Last night my wife and I attended a city council meeting in regards to the homeless in our town. Since I sit on the Feed My Sheep Board (homeless ministry of Glenwood Springs)we decided to go to lend our support and solidarity to those who are considered lesser amongst us such as the homeless. It was an interesting and congenial meeting. I was impressed with our city council’s approach to the complaints that were brought before them about the homeless by certain business owners in our community. In turn I also understood where the business owners were coming from and they too wanted to work towards a solution that didn’t dehumanize the homeless. You see Glenwood Springs is a resort town which relies on tourism for its economy, that’s actually how it is for most mountain towns in Colorado. And obviously the business owners whether hotel owners or shop owners don’t want the people being bothered by the homeless so as to effect their profits (it’s always about money after all which is another issue in and of itself). But there was an underlying issue in the midst of all of these discussions that came up when the Police Chief was asked to give his thoughts on the supposed problems. The Police Chief explained that most of the crimes of the homeless happen amongst themselves, in their culture. Rarely, if ever, is there a call in relation to a homeless person or transient assaulting or doing something offensive to a tourist or local. In other words the crimes committed amongst the homeless were usually committed amongst themselves and those weren’t all that common either. Basically, the Police Chief said without saying that the homeless really aren’t that big of a problem for the police despite what some might think or assume when they see such people. Going further, those who did cause problems were usually just passing through our town and not part of the homeless community of Glenwood Springs. But the Police Chief mentioned that they do receive a good amount of complaints from locals about how the homeless make them feel uncomfortable when they are out and about in the mornings and nights running and working out. Although, there has never been an assault in such cases. And this fact is what I found most interesting. You see the complaints were in regards to a fear that wasn’t necessarily based in fact. The fear was based in something else, assumptions and culture.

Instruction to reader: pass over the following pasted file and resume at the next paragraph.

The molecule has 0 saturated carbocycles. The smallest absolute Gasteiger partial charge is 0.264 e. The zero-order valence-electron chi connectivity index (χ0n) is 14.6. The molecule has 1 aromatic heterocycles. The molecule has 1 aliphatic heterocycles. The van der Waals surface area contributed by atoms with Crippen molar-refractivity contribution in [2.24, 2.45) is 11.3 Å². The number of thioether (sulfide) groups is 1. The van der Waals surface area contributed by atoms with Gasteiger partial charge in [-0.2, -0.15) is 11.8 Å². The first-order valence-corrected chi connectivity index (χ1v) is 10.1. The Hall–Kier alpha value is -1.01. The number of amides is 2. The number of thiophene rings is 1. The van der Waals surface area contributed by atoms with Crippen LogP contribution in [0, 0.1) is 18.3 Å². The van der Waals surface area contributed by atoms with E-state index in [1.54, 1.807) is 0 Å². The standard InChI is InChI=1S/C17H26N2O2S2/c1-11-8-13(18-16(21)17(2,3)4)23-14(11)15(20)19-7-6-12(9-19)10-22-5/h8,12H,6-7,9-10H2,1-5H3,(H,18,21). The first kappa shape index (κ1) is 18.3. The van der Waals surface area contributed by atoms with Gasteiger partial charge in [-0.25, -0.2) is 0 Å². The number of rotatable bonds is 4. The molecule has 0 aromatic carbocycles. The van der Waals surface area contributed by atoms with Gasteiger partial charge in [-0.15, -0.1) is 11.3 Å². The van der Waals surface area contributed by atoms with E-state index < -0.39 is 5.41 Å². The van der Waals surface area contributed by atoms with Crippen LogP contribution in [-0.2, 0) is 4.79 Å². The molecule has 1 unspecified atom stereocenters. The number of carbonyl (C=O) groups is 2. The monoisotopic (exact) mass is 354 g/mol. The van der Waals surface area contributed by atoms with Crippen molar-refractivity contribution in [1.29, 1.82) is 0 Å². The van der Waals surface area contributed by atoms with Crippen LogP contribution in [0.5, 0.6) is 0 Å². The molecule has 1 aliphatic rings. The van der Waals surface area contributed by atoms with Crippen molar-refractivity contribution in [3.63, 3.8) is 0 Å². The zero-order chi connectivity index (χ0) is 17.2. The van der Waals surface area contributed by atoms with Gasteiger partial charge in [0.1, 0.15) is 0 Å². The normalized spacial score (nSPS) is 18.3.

Hearing some of the complaints I couldn’t help but be a little bit disturbed because they just seemed so petty and sheltered. My wife along with a few others including business owners thought so too. I thought to myself, “these people need to get a grip.” Growing up in the NYC area this stuff was normal, it was just apart of life. And the crime rate there was definitely a lot higher than here where it’s pretty much non-existent. There’s a reason why I have so many speeding tickets (yes, because of my speeding but also because the police have nothing better to do!). I remember as a child being told that the homeless were harmless and that they ought not be feared. I also remember seeing all of the characters on St. Mark’s Place and being fascinated by them and yet also never being bothered by them, at least not in a threatening manner. Mind you I have these experiences but these experiences also serve to put a wrench in the prevailing notions found in our culture. Forgive me for my pretentiousness.